We asked Urmson if, when the tech is finally ready to go into cars, Aurora will white-label the technology or else its customers will use Aurora's brand as a selling point. He said the matter hasn't been decided yet but seemed to suggest that Aurora is leaning in the latter direction.

He also said the technology would be installed on the carmakers' factory floors (with Aurora's help).

One of the ways that Aurora says it's able to efficiently develop a robust "driver" is to build its own simulation system.

It uses its simulator to test its software with different scenarios that vehicles encounter on the road, which it says enables repeatable testing that's impossible to achieve by just driving more miles. You can see a seemingly see a merger happening in the graphic.

Aurora's motion planning team works closely with the perception team to create a system that both detects the important objects on and around the road, and tries to accurately predict how they will move in the future. The ability to capture, understand and predict the motion of other objects is critical if the tech is going to navigate real-world scenarios in dense urban environments, and Urmson has said in the past that Aurora's workflow in this area is superior to competitors that send the technology back and forth between teams.

Specifically, he told The Atlantic last year: "The classic way you engineer a system like this is that you have a team working on perception. They go out and make it as good as they can, and they get to a plateau and hand it off to the motion-planning people. And they write the thing that figures out where to stop or how to change a lane, and it deals with all the noise that’s in the perception system because it’s not seeing the world perfectly. It has errors. Maybe it thinks it’s moving a little faster or slower than it is. Maybe every once in a while it generates a false positive. The motion-planning system has to respond to that.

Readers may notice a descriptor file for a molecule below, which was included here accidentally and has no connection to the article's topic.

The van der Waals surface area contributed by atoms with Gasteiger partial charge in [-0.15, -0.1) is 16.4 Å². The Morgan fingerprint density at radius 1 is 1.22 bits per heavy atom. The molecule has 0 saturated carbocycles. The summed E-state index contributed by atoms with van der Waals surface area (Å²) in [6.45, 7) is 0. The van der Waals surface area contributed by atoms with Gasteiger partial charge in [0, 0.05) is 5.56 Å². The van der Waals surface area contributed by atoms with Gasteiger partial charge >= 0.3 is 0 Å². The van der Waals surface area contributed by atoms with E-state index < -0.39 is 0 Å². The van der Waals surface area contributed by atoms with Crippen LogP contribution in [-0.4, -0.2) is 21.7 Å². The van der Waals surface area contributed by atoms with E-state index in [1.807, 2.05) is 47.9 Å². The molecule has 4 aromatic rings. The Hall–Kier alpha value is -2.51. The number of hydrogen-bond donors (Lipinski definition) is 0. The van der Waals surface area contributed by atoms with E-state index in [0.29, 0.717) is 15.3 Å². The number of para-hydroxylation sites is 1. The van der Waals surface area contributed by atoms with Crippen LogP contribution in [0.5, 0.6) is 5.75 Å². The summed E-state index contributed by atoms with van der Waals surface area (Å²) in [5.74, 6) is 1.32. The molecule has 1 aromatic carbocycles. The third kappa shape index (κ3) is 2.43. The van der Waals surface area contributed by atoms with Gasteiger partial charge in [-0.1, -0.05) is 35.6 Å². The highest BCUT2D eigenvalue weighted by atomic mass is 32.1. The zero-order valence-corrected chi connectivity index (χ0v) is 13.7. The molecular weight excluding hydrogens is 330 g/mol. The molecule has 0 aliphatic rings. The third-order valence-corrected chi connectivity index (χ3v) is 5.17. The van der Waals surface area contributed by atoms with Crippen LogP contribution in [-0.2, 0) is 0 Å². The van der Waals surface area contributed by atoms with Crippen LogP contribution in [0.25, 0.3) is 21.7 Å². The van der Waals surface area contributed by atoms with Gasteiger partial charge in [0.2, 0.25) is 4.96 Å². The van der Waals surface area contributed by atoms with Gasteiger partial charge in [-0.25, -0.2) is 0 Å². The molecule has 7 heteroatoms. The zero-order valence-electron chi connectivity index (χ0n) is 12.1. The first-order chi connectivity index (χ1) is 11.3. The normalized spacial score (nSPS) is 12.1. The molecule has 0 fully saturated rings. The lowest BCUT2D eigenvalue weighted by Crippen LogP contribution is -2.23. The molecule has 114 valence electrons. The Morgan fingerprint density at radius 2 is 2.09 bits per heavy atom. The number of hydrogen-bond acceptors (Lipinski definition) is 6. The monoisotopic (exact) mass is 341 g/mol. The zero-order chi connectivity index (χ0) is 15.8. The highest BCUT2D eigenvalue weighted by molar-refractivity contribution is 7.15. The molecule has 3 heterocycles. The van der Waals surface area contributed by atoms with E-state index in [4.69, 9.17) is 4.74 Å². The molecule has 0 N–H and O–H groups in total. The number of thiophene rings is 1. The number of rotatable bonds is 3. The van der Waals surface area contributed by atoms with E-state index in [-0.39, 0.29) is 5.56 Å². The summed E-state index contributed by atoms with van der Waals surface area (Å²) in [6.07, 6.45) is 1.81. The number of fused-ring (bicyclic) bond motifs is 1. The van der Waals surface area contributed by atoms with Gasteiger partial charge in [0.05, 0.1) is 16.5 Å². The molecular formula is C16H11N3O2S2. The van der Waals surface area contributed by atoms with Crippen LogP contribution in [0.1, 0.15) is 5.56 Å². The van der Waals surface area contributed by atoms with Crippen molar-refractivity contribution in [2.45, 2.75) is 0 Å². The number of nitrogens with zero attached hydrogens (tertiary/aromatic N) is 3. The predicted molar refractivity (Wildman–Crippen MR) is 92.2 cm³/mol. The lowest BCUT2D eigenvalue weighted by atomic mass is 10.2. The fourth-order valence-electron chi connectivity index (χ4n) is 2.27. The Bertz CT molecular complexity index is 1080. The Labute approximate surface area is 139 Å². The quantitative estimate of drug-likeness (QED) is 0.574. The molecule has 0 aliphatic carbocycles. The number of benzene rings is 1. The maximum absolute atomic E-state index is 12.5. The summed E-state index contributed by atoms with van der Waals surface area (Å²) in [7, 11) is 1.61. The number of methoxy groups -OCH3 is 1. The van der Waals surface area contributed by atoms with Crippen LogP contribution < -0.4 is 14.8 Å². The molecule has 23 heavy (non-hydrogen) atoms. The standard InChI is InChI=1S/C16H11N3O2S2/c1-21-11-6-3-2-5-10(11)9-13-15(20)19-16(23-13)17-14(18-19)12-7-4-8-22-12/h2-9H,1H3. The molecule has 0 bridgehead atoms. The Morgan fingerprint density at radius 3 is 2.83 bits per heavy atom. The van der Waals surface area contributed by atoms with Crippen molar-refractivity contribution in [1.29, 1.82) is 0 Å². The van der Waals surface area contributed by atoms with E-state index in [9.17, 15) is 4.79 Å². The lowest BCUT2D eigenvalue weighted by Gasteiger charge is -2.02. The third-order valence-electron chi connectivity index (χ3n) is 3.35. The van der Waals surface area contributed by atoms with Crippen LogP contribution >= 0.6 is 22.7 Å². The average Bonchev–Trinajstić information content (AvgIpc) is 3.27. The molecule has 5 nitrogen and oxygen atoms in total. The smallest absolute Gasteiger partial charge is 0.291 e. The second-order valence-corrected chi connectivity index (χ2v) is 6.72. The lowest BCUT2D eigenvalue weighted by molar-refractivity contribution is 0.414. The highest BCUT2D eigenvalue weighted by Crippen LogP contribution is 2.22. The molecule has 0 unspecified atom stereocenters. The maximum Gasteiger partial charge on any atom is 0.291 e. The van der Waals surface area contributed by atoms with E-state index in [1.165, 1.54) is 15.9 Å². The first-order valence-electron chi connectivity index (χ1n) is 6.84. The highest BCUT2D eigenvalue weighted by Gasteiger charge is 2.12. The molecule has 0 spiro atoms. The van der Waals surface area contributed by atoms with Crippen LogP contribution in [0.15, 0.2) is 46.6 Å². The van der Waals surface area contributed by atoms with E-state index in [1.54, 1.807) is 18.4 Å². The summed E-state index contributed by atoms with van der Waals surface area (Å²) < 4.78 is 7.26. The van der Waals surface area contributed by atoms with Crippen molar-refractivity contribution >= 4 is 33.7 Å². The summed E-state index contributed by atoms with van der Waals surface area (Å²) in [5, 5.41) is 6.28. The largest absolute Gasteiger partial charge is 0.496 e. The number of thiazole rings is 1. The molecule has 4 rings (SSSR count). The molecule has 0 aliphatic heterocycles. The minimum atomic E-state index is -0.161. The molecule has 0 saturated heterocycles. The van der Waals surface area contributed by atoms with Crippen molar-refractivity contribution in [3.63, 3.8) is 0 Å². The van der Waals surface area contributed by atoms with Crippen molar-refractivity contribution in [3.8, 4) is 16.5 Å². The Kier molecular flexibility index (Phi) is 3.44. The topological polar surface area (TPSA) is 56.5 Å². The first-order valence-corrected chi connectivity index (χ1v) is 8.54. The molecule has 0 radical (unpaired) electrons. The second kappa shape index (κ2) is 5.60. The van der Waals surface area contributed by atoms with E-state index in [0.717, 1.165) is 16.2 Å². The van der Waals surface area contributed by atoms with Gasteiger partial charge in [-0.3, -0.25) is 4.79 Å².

"So the motion-planning people are lagging behind the perception people, but they get it all dialed in and it’s working well enough — as well as it can with that level of perception — and then the perception people say, 'Oh, but we’ve got a new push [of code].' Then the motion-planning people are behind the eight ball again, and their system is breaking when it shouldn’t."

We also asked Urmson about Google, whose self-driving unit was renamed Waymo as it spun out from the Alphabet umbrella as its own company. He was highly diplomatic, saying only good things about his former employer and, when asked if the company ever challenged him on anything since leaving (as Tesla had challenged Anderson), he said it had not.

Still, he told us one of the biggest advantages that Aurora enjoys is that it was able to use the learnings of its three founders and to start from scratch, whereas big companies cannot.

As he also?told TechCrunch in a separate interview last year, when it comes to creating effective self-driving tech, size matters less than one might imagine. "There's this really easy metric that everyone is using, which is number of miles driven, and it's one of those things that was really convenient for me in my old place [Google] because we're out there and we were doing a hell of a lot more than anybody else was at the time, and so it was an easy number to talk about. What's lost in that, though, is it's not really the volume of the miles that you drive." It's about the quality of the data, he'd continued, suggesting that, for now, at least, Aurora's is hard to beat.